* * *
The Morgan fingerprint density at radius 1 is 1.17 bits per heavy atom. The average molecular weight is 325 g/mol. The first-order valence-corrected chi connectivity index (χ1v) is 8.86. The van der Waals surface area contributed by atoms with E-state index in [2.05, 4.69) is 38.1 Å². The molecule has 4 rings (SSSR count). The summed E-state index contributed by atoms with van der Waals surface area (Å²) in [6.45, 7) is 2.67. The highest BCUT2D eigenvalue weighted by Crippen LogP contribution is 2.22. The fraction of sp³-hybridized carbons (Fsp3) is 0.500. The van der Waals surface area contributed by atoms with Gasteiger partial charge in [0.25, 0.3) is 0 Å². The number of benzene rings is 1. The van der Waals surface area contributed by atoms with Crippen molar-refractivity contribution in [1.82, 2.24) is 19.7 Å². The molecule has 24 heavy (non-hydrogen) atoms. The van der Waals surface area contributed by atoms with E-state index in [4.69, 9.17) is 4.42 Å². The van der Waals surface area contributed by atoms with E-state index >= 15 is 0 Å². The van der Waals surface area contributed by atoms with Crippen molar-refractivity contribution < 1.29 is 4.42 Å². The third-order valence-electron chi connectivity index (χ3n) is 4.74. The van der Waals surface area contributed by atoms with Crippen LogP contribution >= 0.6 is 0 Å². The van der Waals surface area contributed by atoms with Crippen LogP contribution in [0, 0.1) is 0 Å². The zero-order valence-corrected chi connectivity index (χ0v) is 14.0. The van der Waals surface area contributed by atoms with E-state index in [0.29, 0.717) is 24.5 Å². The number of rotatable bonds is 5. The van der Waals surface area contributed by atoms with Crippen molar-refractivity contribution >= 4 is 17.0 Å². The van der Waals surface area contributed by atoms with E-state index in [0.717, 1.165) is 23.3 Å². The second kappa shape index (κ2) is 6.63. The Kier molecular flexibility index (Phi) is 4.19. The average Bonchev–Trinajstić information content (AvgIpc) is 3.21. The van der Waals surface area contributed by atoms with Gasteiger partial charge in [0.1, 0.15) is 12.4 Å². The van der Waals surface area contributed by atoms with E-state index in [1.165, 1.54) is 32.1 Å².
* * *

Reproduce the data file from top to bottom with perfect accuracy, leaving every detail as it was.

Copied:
The Morgan fingerprint density at radius 1 is 1.17 bits per heavy atom. The average molecular weight is 325 g/mol. The first-order valence-corrected chi connectivity index (χ1v) is 8.86. The van der Waals surface area contributed by atoms with E-state index in [2.05, 4.69) is 38.1 Å². The molecule has 4 rings (SSSR count). The summed E-state index contributed by atoms with van der Waals surface area (Å²) in [6.45, 7) is 2.67. The highest BCUT2D eigenvalue weighted by Crippen LogP contribution is 2.22. The fraction of sp³-hybridized carbons (Fsp3) is 0.500. The van der Waals surface area contributed by atoms with Gasteiger partial charge in [0.25, 0.3) is 0 Å². The number of benzene rings is 1. The van der Waals surface area contributed by atoms with Crippen molar-refractivity contribution in [1.82, 2.24) is 19.7 Å². The molecule has 24 heavy (non-hydrogen) atoms. The van der Waals surface area contributed by atoms with E-state index in [4.69, 9.17) is 4.42 Å². The van der Waals surface area contributed by atoms with E-state index >= 15 is 0 Å². The van der Waals surface area contributed by atoms with Crippen molar-refractivity contribution < 1.29 is 4.42 Å². The third-order valence-electron chi connectivity index (χ3n) is 4.74. The van der Waals surface area contributed by atoms with Crippen LogP contribution >= 0.6 is 0 Å². The van der Waals surface area contributed by atoms with Crippen LogP contribution in [0, 0.1) is 0 Å². The zero-order valence-corrected chi connectivity index (χ0v) is 14.0. The van der Waals surface area contributed by atoms with E-state index in [0.29, 0.717) is 24.5 Å². The number of rotatable bonds is 5. The van der Waals surface area contributed by atoms with Crippen molar-refractivity contribution >= 4 is 17.0 Å². The van der Waals surface area contributed by atoms with E-state index in [0.717, 1.165) is 23.3 Å². The second kappa shape index (κ2) is 6.63. The Kier molecular flexibility index (Phi) is 4.19. The average Bonchev–Trinajstić information content (AvgIpc) is 3.21. The van der Waals surface area contributed by atoms with Gasteiger partial charge in [0.1, 0.15) is 12.4 Å². The van der Waals surface area contributed by atoms with E-state index in [1.165, 1.54) is 32.1 Å².